Album Review & Interview with Centennials
Centennials is a female-fronted indie rock band from my home state of New Jersey. I’ve known guitarist Stephen Hoydis since high school and drummer Pete Stern since college, both immersed in the local music scene for over a decade. Having joined forces with vocalist/guitarist Rhonette Smith and bassist Dennis Reitmar, Centennials are gearing up for the release of their latest EP, Fin.
I appreciate that Centennials take their time. The shortest track on Fin is just under four minutes. This isn’t a record of flashing lights that fade out as quickly as you saw them appear. This is a collection of well thought out tunes, each as unique as the band members themselves.
Fin kicks off with Pete’s exceptionally clean drumming and Steve’s signature atmospheric guitar on “Rarities.” The next track, “Castles in Spain,” comes with a heavy, biting edge before easing into the calm intro of “Self Talk.” The layered vocals of “Funerals” almost have a “Goodbye Sky Harbor” vibe. Rounding out the EP is “Rumspringa,” in which Rhonette declares, “If I live without living, I’ll die with regret.” It’s clear that Centennials are forging ahead into a bright future.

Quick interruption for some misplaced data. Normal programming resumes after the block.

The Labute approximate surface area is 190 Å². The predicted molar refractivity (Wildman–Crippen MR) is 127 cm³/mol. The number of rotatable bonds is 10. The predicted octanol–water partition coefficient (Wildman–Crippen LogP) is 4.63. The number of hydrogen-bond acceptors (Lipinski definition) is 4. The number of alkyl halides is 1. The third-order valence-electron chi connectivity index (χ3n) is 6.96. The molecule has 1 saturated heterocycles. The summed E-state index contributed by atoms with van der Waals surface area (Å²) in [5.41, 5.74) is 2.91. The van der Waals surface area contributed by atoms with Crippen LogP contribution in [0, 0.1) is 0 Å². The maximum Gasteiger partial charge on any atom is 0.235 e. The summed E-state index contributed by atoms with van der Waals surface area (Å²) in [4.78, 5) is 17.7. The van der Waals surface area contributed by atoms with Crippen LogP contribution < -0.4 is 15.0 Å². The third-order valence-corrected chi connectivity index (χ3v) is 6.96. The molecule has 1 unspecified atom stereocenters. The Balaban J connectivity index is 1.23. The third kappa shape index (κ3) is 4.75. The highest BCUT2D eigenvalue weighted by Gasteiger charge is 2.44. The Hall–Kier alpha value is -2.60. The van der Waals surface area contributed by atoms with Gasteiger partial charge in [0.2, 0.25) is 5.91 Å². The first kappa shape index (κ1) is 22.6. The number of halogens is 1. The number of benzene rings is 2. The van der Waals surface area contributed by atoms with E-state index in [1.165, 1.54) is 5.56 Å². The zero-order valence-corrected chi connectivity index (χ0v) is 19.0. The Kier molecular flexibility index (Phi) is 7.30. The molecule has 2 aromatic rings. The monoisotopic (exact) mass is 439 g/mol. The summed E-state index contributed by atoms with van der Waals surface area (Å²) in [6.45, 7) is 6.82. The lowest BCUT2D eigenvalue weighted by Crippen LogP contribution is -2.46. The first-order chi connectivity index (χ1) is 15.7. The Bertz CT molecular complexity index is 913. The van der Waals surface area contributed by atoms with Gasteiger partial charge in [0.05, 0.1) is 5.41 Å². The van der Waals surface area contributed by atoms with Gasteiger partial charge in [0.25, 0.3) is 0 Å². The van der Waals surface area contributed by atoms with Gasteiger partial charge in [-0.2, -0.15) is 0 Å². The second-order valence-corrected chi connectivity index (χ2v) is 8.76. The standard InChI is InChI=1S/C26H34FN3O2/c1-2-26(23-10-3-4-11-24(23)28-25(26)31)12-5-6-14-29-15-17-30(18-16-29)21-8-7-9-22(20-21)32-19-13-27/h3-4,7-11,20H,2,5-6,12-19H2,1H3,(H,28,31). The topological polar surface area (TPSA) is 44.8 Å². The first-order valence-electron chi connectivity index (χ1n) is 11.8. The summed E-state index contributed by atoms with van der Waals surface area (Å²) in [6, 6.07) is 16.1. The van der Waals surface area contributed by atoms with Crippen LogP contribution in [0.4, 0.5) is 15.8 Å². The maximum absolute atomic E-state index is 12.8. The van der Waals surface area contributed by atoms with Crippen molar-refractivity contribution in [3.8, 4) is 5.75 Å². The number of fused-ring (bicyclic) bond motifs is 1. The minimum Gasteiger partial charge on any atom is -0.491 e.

S&S: Centennials have been together for almost four years now. What are some of your favorite memories as a band?
Rhonette Smith: Just being able to play shows and write songs is the best experience.
Stephen Hoydis: Probably our Morse Code EP release show at The Saint. It was wild, man. It felt like everyone we knew came out, and they we’re all singing along
Pete Stern: My favorite so far was the Morse Code release show, seeing the place packed with people who were there just for us. We brought in way more people than we were asked to, and the energy was insane that night. I’m hoping we can top it for the Fin release!
S&S: How does Fin differ from Morse Code? How has your growth, both musically and personally, affected this EP?
Rhonette: This EP is definitely heavier overall. In terms of lyrics, I definitely got more personal and opened up more to talk about what I’m afraid of.
Steve: I feel like we’ve “found” our sound a bit more and discovered where we’re really falling musically.
Pete: To me, Fin feels like the potential we’ve been trying to reach since we started. It’s really a combination of all our influences and writing styles. I think we had a skeleton of “Self Talk” before we finished it, but the rest of the songs were written by just jamming on ideas, with everyone contributing to everything.